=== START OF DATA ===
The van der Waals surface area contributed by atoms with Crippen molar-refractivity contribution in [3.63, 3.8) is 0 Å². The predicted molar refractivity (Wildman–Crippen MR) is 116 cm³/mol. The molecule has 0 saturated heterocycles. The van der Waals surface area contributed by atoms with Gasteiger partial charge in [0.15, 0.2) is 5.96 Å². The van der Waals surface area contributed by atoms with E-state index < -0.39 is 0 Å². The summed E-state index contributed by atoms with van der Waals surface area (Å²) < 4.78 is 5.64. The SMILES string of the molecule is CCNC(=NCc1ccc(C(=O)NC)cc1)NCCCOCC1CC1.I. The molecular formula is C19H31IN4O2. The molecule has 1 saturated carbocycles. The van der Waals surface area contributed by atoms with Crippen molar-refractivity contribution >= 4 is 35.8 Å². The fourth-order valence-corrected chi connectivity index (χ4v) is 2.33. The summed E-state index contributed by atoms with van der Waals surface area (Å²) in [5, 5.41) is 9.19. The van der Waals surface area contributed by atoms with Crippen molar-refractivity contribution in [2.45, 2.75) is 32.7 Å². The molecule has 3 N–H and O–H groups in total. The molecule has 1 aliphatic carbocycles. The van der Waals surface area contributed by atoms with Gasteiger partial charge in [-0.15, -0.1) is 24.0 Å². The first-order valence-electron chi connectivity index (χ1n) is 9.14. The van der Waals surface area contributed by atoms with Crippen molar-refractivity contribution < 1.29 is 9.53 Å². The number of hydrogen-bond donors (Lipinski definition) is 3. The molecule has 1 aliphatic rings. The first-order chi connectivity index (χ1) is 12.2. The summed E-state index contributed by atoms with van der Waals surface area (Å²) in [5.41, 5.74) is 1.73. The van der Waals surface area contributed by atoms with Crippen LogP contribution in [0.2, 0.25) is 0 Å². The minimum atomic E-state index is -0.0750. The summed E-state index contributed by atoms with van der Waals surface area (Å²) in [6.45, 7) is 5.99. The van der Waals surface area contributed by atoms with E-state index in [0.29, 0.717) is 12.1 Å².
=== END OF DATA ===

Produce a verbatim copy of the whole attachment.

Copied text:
The van der Waals surface area contributed by atoms with Crippen molar-refractivity contribution in [3.63, 3.8) is 0 Å². The predicted molar refractivity (Wildman–Crippen MR) is 116 cm³/mol. The molecule has 0 saturated heterocycles. The van der Waals surface area contributed by atoms with Gasteiger partial charge in [0.15, 0.2) is 5.96 Å². The van der Waals surface area contributed by atoms with E-state index < -0.39 is 0 Å². The summed E-state index contributed by atoms with van der Waals surface area (Å²) < 4.78 is 5.64. The SMILES string of the molecule is CCNC(=NCc1ccc(C(=O)NC)cc1)NCCCOCC1CC1.I. The molecular formula is C19H31IN4O2. The molecule has 1 saturated carbocycles. The van der Waals surface area contributed by atoms with Crippen molar-refractivity contribution >= 4 is 35.8 Å². The fourth-order valence-corrected chi connectivity index (χ4v) is 2.33. The summed E-state index contributed by atoms with van der Waals surface area (Å²) in [5, 5.41) is 9.19. The van der Waals surface area contributed by atoms with Crippen molar-refractivity contribution in [2.45, 2.75) is 32.7 Å². The molecule has 3 N–H and O–H groups in total. The molecule has 1 aliphatic carbocycles. The van der Waals surface area contributed by atoms with Gasteiger partial charge in [-0.15, -0.1) is 24.0 Å². The first-order valence-electron chi connectivity index (χ1n) is 9.14. The van der Waals surface area contributed by atoms with Crippen molar-refractivity contribution < 1.29 is 9.53 Å². The number of hydrogen-bond donors (Lipinski definition) is 3. The molecule has 1 aliphatic rings. The first-order chi connectivity index (χ1) is 12.2. The summed E-state index contributed by atoms with van der Waals surface area (Å²) in [5.41, 5.74) is 1.73. The van der Waals surface area contributed by atoms with Crippen LogP contribution in [0.2, 0.25) is 0 Å². The minimum atomic E-state index is -0.0750. The summed E-state index contributed by atoms with van der Waals surface area (Å²) in [6.45, 7) is 5.99. The van der Waals surface area contributed by atoms with E-state index in [0.29, 0.717) is 12.1 Å².